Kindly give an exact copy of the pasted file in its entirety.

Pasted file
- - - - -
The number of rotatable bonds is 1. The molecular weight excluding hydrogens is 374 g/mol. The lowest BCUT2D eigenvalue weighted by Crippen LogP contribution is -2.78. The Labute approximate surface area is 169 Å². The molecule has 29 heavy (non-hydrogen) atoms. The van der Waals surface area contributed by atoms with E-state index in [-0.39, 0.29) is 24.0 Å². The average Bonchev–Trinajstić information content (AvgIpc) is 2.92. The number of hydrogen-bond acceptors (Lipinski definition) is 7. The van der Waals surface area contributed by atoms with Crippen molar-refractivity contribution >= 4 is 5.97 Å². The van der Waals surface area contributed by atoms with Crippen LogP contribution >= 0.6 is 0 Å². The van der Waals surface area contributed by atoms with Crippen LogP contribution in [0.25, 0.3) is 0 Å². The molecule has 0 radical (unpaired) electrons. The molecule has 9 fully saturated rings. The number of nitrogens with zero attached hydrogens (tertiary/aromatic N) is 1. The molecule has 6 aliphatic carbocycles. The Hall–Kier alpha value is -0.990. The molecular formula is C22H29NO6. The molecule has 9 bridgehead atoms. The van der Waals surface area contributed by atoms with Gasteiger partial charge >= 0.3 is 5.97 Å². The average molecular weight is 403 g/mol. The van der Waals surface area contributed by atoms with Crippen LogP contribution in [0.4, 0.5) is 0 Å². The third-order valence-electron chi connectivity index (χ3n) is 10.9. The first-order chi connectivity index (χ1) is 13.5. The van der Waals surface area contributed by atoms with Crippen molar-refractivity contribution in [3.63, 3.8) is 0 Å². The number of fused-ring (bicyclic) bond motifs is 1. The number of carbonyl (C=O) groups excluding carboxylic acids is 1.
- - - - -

The number of rotatable bonds is 1. The molecular weight excluding hydrogens is 374 g/mol. The lowest BCUT2D eigenvalue weighted by Crippen LogP contribution is -2.78. The Labute approximate surface area is 169 Å². The molecule has 29 heavy (non-hydrogen) atoms. The van der Waals surface area contributed by atoms with E-state index in [-0.39, 0.29) is 24.0 Å². The average Bonchev–Trinajstić information content (AvgIpc) is 2.92. The number of hydrogen-bond acceptors (Lipinski definition) is 7. The van der Waals surface area contributed by atoms with Crippen molar-refractivity contribution >= 4 is 5.97 Å². The van der Waals surface area contributed by atoms with Crippen LogP contribution >= 0.6 is 0 Å². The van der Waals surface area contributed by atoms with Crippen LogP contribution in [0.25, 0.3) is 0 Å². The molecule has 0 radical (unpaired) electrons. The molecule has 9 fully saturated rings. The number of nitrogens with zero attached hydrogens (tertiary/aromatic N) is 1. The molecule has 6 aliphatic carbocycles. The Hall–Kier alpha value is -0.990. The molecular formula is C22H29NO6. The molecule has 9 bridgehead atoms. The van der Waals surface area contributed by atoms with Gasteiger partial charge >= 0.3 is 5.97 Å². The average molecular weight is 403 g/mol. The van der Waals surface area contributed by atoms with Crippen LogP contribution in [0.4, 0.5) is 0 Å². The third-order valence-electron chi connectivity index (χ3n) is 10.9. The first-order chi connectivity index (χ1) is 13.5. The van der Waals surface area contributed by atoms with Crippen molar-refractivity contribution in [3.63, 3.8) is 0 Å². The number of fused-ring (bicyclic) bond motifs is 1. The number of carbonyl (C=O) groups excluding carboxylic acids is 1.